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Bunting's valuable volume first became known to me. There elapsed no very long time before I was myself the happy proprietor of a copy of the work, and though never regularly instructed in music, could play over the airs with tolerable facility on the pianoforte. Robert Emmet used sometimes to sit by me, when I was thus engaged; and I remember one day his starting up as from a reverie, when I had just finished playing that spirited tune called the Red Fox,* and exclaiming, "Oh that I were at the head of twenty thousand men, marching to that air!"

How little did I then think that in one of the most touching of the sweet airs I used to play to him, his own dying words would find an interpreter so worthy of their sad, but proud feeling; † or that another of those mournful strains would long be associated, in the hearts of his countrymen, with the memory of her § who shared with Ireland his last blessing and prayer.

Though fully alive, of course, to the feelings which such music could not but inspire, I had not yet undertaken the task of adapting words to any of the airs; and it was, I am ashamed to say, in dull and turgid prose, that I made my first appearance in print as a champion of the popular cause. Towards the latter end of the year 1797, the celebrated

"Let Erin remember the days of old."

"Oh, breathe not his name."

"She is far from the land where her young hero sleeps." § Miss Curran.

newspaper called "The Press " was set up by Arthur O'Connor, Thomas Addis Emmett, and other chiefs of the United Irish conspiracy, with the view of preparing and ripening the public mind for the great crisis then fast approaching. This memorable journal, according to the impression I at present retain of it, was far more distinguished for earnestness of purpose and intrepidity, than for any great display of literary talent; the bold letters written by Emmett (the elder), under the signature of "Montanus," being the only compositions I can now call to mind, as entitled to praise for their literary merit. It required, however, but a small sprinkling of talent to make bold writing, at that time, palatable; and, from the experience of my own home, I can answer for the avidity with which every line of this daring journal was devoured. It used to come out, I think, twice a week, and, on the evening of publication, I always read it aloud to our small circle after supper.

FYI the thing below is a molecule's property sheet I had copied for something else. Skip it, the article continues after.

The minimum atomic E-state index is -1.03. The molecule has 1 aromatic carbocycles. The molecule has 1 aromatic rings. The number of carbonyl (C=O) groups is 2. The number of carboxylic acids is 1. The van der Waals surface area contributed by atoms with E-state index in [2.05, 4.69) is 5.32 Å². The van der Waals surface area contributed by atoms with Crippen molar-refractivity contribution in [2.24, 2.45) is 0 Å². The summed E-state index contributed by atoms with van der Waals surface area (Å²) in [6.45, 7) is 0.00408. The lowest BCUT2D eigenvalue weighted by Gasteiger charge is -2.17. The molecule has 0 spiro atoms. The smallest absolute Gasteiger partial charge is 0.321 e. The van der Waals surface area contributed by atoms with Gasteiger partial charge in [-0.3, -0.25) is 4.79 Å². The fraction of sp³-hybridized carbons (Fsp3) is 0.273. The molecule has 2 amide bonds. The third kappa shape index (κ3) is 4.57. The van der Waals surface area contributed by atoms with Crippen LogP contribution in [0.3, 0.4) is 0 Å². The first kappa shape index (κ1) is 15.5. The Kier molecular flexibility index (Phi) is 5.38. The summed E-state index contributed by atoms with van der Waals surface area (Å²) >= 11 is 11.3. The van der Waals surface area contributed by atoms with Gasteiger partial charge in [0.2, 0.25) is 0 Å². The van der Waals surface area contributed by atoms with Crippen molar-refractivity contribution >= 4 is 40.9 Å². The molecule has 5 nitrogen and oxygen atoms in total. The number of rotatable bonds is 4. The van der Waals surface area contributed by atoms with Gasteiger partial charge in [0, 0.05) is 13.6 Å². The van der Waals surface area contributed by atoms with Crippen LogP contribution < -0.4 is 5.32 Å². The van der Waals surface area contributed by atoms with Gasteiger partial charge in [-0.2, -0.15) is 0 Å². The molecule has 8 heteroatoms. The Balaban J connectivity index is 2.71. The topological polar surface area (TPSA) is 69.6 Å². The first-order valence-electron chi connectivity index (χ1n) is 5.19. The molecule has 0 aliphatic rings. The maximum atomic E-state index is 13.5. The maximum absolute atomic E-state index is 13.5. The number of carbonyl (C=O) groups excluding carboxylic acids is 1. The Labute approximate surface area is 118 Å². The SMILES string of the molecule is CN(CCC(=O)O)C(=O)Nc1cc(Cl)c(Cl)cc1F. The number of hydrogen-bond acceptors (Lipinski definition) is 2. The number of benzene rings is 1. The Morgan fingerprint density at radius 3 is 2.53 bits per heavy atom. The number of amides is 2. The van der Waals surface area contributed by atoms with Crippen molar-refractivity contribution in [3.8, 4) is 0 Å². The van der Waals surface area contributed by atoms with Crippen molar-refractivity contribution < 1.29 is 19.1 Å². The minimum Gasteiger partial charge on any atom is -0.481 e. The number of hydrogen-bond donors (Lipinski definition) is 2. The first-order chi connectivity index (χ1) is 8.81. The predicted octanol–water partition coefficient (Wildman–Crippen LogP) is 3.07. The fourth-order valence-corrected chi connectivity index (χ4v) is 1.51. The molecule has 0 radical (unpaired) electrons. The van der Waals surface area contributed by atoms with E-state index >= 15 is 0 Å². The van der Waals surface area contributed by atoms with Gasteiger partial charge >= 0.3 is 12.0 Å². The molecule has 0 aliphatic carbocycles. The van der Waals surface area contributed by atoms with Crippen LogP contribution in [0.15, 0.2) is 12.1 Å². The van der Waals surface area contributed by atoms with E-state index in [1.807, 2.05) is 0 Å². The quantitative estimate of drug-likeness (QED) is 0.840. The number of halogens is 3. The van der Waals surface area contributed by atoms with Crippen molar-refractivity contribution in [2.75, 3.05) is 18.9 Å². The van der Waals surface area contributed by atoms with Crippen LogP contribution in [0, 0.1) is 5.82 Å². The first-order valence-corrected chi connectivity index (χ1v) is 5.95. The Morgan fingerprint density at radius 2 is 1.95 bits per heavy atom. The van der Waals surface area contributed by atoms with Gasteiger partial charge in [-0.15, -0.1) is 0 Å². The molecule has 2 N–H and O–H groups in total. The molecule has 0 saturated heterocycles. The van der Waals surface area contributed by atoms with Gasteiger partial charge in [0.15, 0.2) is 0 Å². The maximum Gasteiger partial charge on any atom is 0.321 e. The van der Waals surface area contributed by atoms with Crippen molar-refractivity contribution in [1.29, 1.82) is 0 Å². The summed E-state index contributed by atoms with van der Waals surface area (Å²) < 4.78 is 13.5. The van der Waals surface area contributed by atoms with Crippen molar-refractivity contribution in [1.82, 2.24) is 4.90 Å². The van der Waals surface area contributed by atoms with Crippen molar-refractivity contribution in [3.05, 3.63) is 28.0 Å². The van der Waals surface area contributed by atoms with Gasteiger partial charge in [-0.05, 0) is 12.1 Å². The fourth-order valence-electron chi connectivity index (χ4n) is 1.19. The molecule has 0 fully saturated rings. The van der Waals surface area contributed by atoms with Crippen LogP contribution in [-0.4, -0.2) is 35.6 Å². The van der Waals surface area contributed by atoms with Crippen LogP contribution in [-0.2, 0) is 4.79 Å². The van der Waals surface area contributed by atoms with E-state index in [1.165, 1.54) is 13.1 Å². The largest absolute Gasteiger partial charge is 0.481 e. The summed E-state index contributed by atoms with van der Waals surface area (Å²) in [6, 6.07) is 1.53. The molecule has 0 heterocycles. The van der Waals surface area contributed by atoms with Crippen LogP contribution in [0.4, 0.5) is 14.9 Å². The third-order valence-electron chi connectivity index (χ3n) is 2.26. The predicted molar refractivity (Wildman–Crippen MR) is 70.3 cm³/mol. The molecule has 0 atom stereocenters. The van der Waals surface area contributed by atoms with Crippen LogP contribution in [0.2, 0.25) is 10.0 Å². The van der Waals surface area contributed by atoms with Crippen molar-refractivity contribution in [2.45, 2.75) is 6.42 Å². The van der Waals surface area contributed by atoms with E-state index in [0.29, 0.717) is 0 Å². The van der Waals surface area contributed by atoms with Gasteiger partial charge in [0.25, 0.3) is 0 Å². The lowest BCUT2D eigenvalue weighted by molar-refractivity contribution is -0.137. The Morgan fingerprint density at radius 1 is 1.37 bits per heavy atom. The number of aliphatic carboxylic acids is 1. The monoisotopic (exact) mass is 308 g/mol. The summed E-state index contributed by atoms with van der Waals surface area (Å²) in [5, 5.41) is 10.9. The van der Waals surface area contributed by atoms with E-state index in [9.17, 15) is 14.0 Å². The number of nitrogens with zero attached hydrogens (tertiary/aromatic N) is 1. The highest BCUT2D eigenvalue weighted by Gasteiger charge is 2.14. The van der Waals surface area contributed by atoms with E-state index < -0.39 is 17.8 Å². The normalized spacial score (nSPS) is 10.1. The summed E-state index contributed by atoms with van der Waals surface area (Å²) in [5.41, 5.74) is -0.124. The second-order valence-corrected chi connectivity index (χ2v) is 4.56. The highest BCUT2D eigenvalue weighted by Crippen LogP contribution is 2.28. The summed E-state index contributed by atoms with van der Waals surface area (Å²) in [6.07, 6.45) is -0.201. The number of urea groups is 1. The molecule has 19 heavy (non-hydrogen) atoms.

It may easily be conceived that, what with my ardour for the national cause, and a growing consciousness of some little turn for authorship, I was naturally eager to become a contributor to those patriotic and popular columns. But the constant anxiety about me which I knew my own family felt, a feeling more wakeful far than even their zeal in the public cause, - withheld me from hazarding any step that might cause them alarm. I had ventured, indeed, one evening, to pop privately into the letter

box of The Press, a short Fragment in imitation of Ossian. But this, though inserted, passed off quietly; and nobody was, in any sense of the phrase, the wiser for it. I was soon tempted, however, to try a more daring flight. Without communicating my secret to any one but Edward Hudson, I addressed a long Letter, in prose, to the ***** of * ***, in which a profusion of bad flowers of rhetoric was enwreathed plentifully with that weed which Shakspeare calls "the cockle of rebellion," and, in the same manner as before, committed it tremblingly to the chances of the letter-box. I hardly expected my prose would be honoured with insertion, when, lo, on the next evening of publication, when, seated as usual in my little corner by the fire, I unfolded the paper for the purpose of reading it to my select auditory, there was my own Letter staring me full in the face, being honoured with so conspicuous a place as to be one of the first articles my audience would expect to hear. Assuming an outward appearance of ease, while every nerve within me was trembling, I contrived to accomplish the reading of the Letter without raising in either of my auditors a suspicion that it was my own. I enjoyed the pleasure, too, of hearing it a good deal praised by them; and might have been tempted by this to acknowledge myself the author, had I not found that the language and sentiments of the article were considered by both to be "very bold." *